In any introductory anthropology textbook, it states that the fundamental question of the anthropology is “What does it mean to be human?” Anthropology investigates this question from a variety of perspectives: from the distant past in archaeology to the near future in socio-cultural anthropology, and from human biological diversity in physical anthropology to the symbolic diversity of languages in linguistics. The meaning of that humanness evolves over time, but the field encompasses the breadth and depth of exploration of the human condition. How is it that Intel’s People and Practices Research (PaPR) Group’s ethnography is geared to address anthropological questions?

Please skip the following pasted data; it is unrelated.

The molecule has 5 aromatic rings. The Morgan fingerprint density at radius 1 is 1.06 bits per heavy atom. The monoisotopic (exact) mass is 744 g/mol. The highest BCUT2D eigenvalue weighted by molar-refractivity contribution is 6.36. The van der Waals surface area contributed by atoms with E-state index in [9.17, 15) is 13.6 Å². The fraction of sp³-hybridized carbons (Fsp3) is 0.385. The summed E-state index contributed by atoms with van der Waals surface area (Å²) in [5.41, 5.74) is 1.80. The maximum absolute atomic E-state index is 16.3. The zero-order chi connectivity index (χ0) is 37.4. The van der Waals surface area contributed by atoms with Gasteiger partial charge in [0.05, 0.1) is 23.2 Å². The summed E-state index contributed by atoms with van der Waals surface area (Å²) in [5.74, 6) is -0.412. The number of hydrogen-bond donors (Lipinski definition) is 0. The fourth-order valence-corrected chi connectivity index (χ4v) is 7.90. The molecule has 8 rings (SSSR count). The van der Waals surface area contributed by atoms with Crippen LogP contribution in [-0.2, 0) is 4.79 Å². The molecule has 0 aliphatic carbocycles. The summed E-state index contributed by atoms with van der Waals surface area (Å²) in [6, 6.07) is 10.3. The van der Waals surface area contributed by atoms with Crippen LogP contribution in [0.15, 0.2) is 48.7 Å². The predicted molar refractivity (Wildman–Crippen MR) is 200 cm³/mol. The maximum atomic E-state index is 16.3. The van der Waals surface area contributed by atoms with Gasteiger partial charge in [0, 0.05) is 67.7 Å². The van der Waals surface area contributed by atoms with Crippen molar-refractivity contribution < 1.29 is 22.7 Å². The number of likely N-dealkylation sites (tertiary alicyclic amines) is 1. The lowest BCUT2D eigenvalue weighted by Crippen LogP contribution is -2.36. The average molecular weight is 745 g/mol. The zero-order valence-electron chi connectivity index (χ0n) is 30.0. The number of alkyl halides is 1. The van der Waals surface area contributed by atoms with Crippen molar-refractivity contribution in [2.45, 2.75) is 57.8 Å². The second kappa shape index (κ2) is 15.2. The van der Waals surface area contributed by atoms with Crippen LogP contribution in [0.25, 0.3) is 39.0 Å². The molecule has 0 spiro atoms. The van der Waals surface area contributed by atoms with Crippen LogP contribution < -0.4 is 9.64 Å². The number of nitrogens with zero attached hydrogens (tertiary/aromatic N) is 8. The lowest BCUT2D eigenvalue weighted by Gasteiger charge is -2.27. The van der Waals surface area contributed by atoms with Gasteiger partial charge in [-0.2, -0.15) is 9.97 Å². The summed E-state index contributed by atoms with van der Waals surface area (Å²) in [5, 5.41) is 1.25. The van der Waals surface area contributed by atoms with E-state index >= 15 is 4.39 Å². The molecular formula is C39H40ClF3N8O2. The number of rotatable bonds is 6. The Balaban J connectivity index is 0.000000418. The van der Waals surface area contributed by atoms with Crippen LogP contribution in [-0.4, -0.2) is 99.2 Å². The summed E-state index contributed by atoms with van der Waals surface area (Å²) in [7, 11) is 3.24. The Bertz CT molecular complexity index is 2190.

On the Intel website, the PaPR Group states clearly that their mission is to “…develop a deep understanding of how people live and work.” This understanding becomes insights that guide Intel’s strategy and long term R&D, with the ultimate goal of ensuring “that future Intel products satisfy people’s real world needs.” The longer-strategic time frame allows for the group to ask much broader questions framed by very classical anthropological problems areas such as the nature and/or nurture, evolution, internal-external, and emergent social facts (Bernard 2006, Tunstall 2008)1. Intel’s PaPR project, Mobile Times, addresses the internal-external problem of how behavior is influenced by temporal values of leisure/non-leisure or environmental conditions of mobility. Its intentions are described as “developing a theory based on people’s perception of time on a global scale that emphasizes how people today are communicating with others” (Johnson 2007: 12). The Small Country Effect project looks at the evolution (i.e. patterns of change and growth) of technology adoption in small countries. Its Women and Technology Adoption project frames how gender as nature or nurture affects women’s relationships with information and communication technologies. The Personal Digital Money project asks how people influence each other socially through emergent forces of electronic payment systems. Although diverse, Intel’s PaPR share a central question of how technology figures into the definition of humanness. As PaPR group leader, Maria Bezaitis, was quoted in Electronic Engineering Times, “We start in the social world and work our way back to technology” (Johnson 2007: 12). The focus on anthropological questions distinguishes the PaPR group from other ethnographic groups at Intel, whose work adheres more closely to the questions of design ethnography, as I will address later. Now, I turn to the assumptions underlying anthropological ethnography.